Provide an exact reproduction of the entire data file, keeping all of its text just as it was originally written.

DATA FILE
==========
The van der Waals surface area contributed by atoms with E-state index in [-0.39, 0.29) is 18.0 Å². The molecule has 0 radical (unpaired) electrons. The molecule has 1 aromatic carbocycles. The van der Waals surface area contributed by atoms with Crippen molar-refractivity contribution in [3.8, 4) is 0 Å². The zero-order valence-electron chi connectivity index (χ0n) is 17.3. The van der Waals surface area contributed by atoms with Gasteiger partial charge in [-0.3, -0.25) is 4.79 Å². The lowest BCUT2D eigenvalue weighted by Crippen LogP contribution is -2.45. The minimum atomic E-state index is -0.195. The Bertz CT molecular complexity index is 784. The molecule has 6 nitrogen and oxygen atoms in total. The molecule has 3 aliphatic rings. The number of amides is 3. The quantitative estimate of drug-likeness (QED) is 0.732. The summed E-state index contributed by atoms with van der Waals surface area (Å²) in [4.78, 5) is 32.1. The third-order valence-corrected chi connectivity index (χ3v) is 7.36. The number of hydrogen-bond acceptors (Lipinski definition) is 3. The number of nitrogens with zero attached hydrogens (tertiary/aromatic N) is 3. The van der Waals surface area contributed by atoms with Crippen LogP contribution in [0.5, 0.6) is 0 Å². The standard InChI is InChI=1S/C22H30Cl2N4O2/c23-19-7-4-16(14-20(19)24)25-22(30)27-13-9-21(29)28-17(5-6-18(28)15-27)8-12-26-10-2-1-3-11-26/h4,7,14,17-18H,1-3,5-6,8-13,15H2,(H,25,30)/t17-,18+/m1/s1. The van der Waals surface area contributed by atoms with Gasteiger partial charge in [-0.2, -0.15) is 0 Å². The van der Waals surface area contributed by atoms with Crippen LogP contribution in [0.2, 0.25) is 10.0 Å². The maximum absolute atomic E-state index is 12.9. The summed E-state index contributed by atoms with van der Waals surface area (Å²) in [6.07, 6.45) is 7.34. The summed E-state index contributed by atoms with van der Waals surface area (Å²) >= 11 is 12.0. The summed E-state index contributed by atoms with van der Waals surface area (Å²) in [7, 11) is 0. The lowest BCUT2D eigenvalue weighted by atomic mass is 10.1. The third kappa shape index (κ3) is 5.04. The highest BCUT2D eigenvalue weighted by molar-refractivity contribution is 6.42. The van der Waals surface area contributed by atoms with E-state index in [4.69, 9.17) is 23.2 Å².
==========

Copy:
The van der Waals surface area contributed by atoms with E-state index in [-0.39, 0.29) is 18.0 Å². The molecule has 0 radical (unpaired) electrons. The molecule has 1 aromatic carbocycles. The van der Waals surface area contributed by atoms with Crippen molar-refractivity contribution in [3.8, 4) is 0 Å². The zero-order valence-electron chi connectivity index (χ0n) is 17.3. The van der Waals surface area contributed by atoms with Gasteiger partial charge in [-0.3, -0.25) is 4.79 Å². The lowest BCUT2D eigenvalue weighted by Crippen LogP contribution is -2.45. The minimum atomic E-state index is -0.195. The Bertz CT molecular complexity index is 784. The molecule has 6 nitrogen and oxygen atoms in total. The molecule has 3 aliphatic rings. The number of amides is 3. The quantitative estimate of drug-likeness (QED) is 0.732. The summed E-state index contributed by atoms with van der Waals surface area (Å²) in [4.78, 5) is 32.1. The third-order valence-corrected chi connectivity index (χ3v) is 7.36. The number of hydrogen-bond acceptors (Lipinski definition) is 3. The number of nitrogens with zero attached hydrogens (tertiary/aromatic N) is 3. The van der Waals surface area contributed by atoms with Crippen LogP contribution in [0.5, 0.6) is 0 Å². The standard InChI is InChI=1S/C22H30Cl2N4O2/c23-19-7-4-16(14-20(19)24)25-22(30)27-13-9-21(29)28-17(5-6-18(28)15-27)8-12-26-10-2-1-3-11-26/h4,7,14,17-18H,1-3,5-6,8-13,15H2,(H,25,30)/t17-,18+/m1/s1. The van der Waals surface area contributed by atoms with Gasteiger partial charge in [-0.2, -0.15) is 0 Å². The van der Waals surface area contributed by atoms with Crippen LogP contribution in [0.2, 0.25) is 10.0 Å². The maximum absolute atomic E-state index is 12.9. The summed E-state index contributed by atoms with van der Waals surface area (Å²) in [6.07, 6.45) is 7.34. The summed E-state index contributed by atoms with van der Waals surface area (Å²) >= 11 is 12.0. The summed E-state index contributed by atoms with van der Waals surface area (Å²) in [7, 11) is 0. The lowest BCUT2D eigenvalue weighted by atomic mass is 10.1. The third kappa shape index (κ3) is 5.04. The highest BCUT2D eigenvalue weighted by molar-refractivity contribution is 6.42. The van der Waals surface area contributed by atoms with E-state index in [4.69, 9.17) is 23.2 Å².